content_match){ |file_path, depth|
if File.split( file_path )[ 1 ] =~ name_match
if content_match
if ARGS[:showall]
shown_file = false
IO.readlines( file_path ).each_with_index{ |
line_text,line_number|
if match = line_text[content_match]
unless shown_file
puts file_path
matching_count += 1
shown_file = true
end
puts ( “%5d: " % line_number ) + match
end
}
puts " " if shown_file
elsif IO.read( file_path ) =~ content_match
puts file_path,” #{$~}"," "
matching_count += 1
end
else
puts file_path
matching_count += 1
end
end
file_count += 1
}
elapsed = Time.new - start_time
puts “Found #{matching_count} file#{matching_count==1?’’:‘s’} (out of
#{file_count}) in #{elapsed} seconds”

You do have to watch for shell escaping of the regexp, either escaping
chars as needed or quoting your regexp:

Slim2:/usr/local/bin phrogz$ findfile \d
./findfile
./index_gem_repository.rb
./p4d
./rdoc
./rdoc-osa
./svnadmin
./svndumpfilter
./update_rubygems
Found 8 files (out of 40) in 0.001228 seconds

Slim2:/usr/local/bin phrogz$ findfile \d
./p4
./p4d
./rot13
./sqlite3
Found 4 files (out of 40) in 0.001088 seconds

Slim2:/usr/local/bin phrogz$ findfile \d$
./p4
./rot13
./sqlite3
Found 3 files (out of 40) in 0.001118 seconds

Slim2:/usr/local/bin phrogz$ findfile “\d$”
./p4
./rot13
./sqlite3
Found 3 files (out of 40) in 0.001298 seconds

everybody, thanks for the good advice :slight_smile:
this is most helpfull

remco

Remco Hh wrote:

Hi, i am having troubles figuring this out:

I want to search in a directory for files, matching a certain regular
expression. The script should not return true or false, but should give
me a list (array) of filenames which are found.

who can help me a little?
thanks in advance :slight_smile:

remco

David A. Black wrote:

A little more concise:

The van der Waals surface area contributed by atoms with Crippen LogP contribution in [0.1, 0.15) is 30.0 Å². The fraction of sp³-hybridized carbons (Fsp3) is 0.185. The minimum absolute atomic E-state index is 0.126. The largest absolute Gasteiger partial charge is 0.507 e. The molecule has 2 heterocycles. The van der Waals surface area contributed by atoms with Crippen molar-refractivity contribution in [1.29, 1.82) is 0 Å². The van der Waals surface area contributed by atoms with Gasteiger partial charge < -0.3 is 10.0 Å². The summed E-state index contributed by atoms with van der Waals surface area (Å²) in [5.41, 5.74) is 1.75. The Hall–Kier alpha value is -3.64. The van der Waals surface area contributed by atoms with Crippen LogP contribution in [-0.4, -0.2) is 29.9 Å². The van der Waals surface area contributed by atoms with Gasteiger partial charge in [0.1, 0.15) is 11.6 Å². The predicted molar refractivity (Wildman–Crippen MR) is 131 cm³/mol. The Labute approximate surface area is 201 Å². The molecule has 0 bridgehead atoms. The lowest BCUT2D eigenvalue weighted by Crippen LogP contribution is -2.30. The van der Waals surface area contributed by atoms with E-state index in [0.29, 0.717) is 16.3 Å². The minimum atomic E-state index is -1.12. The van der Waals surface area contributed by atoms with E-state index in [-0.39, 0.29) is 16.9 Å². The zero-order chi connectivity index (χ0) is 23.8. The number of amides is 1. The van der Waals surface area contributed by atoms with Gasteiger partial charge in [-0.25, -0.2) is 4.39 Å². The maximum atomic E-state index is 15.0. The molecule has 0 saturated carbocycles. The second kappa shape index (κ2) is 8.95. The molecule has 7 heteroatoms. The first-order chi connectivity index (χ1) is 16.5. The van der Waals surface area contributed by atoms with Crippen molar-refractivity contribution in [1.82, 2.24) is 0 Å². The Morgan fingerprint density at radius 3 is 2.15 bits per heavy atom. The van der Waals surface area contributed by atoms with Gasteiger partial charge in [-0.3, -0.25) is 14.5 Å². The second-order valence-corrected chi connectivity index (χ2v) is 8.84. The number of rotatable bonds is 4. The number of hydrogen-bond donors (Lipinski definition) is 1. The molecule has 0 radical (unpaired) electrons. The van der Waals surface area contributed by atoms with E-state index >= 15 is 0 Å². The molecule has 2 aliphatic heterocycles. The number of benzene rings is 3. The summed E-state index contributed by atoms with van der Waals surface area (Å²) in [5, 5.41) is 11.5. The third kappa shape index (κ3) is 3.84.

results = Dir.entries("./programs_ruby").grep(/mod/)

Or you could do:

results = Dir[“mod”]

to automatically exclude hidden files, if that’s desired.

Thanks. I have some questions though. I notice that a lot of people
that post to the this forum don’t employ iterators for reading input as
they go. Instead, they tend to slam everything into memory first, and
then they work on iterating over the data–often with no care at all if
they happen to create a copy or two of the data along the way. I always
try to ask myself, “What if the input is 2-3GB?” I realize that’s
probably not going to be the case with filenames, but who knows? There
are multi Terabyte hard drives now. As a result, I always try to
iterate over input as I go rather than read it into memory in one chunk.
Is there something I am missing about ruby in that regard?

I assume that ruby iterators buffer file i/o. Is that not the case? Is
ruby so inefficient that you need to read everything into memory in the
biggest chunks possible to get reasonable performance while iterating
over data. Also, on a side note, it seems like it’s standing operating
procedure to shuttle as much code as you can into shell commands. Is
that because people want to avoid using the ruby interpreter?